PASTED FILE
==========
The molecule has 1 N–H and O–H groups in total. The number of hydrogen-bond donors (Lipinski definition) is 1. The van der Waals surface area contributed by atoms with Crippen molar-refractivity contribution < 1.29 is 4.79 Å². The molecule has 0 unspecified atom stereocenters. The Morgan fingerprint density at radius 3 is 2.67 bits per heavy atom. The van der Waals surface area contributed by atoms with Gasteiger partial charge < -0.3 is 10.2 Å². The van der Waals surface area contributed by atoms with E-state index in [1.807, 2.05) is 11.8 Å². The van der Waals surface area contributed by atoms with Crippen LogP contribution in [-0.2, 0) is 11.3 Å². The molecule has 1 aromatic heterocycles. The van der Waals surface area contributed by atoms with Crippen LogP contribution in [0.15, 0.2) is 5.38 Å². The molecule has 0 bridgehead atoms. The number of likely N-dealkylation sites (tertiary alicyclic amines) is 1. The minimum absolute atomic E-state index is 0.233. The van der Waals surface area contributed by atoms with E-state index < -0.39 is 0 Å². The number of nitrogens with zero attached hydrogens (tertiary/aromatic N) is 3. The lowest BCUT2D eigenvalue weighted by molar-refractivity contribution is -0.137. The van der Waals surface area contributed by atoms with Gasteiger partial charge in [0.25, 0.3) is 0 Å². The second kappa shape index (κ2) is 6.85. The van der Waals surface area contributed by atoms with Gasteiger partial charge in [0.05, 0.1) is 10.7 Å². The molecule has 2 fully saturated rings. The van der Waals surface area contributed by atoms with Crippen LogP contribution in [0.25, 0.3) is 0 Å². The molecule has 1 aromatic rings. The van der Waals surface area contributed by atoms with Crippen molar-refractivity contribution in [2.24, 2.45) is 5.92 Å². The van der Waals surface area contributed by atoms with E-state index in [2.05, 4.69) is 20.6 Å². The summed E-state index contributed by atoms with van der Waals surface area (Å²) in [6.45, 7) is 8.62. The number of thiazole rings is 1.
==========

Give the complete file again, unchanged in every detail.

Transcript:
The molecule has 1 N–H and O–H groups in total. The number of hydrogen-bond donors (Lipinski definition) is 1. The van der Waals surface area contributed by atoms with Crippen molar-refractivity contribution < 1.29 is 4.79 Å². The molecule has 0 unspecified atom stereocenters. The Morgan fingerprint density at radius 3 is 2.67 bits per heavy atom. The van der Waals surface area contributed by atoms with Gasteiger partial charge < -0.3 is 10.2 Å². The van der Waals surface area contributed by atoms with E-state index in [1.807, 2.05) is 11.8 Å². The van der Waals surface area contributed by atoms with Crippen LogP contribution in [-0.2, 0) is 11.3 Å². The molecule has 1 aromatic heterocycles. The van der Waals surface area contributed by atoms with Crippen LogP contribution in [0.15, 0.2) is 5.38 Å². The molecule has 0 bridgehead atoms. The number of likely N-dealkylation sites (tertiary alicyclic amines) is 1. The minimum absolute atomic E-state index is 0.233. The van der Waals surface area contributed by atoms with E-state index < -0.39 is 0 Å². The number of nitrogens with zero attached hydrogens (tertiary/aromatic N) is 3. The lowest BCUT2D eigenvalue weighted by molar-refractivity contribution is -0.137. The van der Waals surface area contributed by atoms with Gasteiger partial charge in [0.25, 0.3) is 0 Å². The second kappa shape index (κ2) is 6.85. The van der Waals surface area contributed by atoms with Gasteiger partial charge in [0.05, 0.1) is 10.7 Å². The molecule has 2 fully saturated rings. The van der Waals surface area contributed by atoms with Crippen LogP contribution in [0.25, 0.3) is 0 Å². The molecule has 1 aromatic rings. The van der Waals surface area contributed by atoms with Crippen molar-refractivity contribution in [2.24, 2.45) is 5.92 Å². The van der Waals surface area contributed by atoms with E-state index in [2.05, 4.69) is 20.6 Å². The summed E-state index contributed by atoms with van der Waals surface area (Å²) in [6.45, 7) is 8.62. The number of thiazole rings is 1.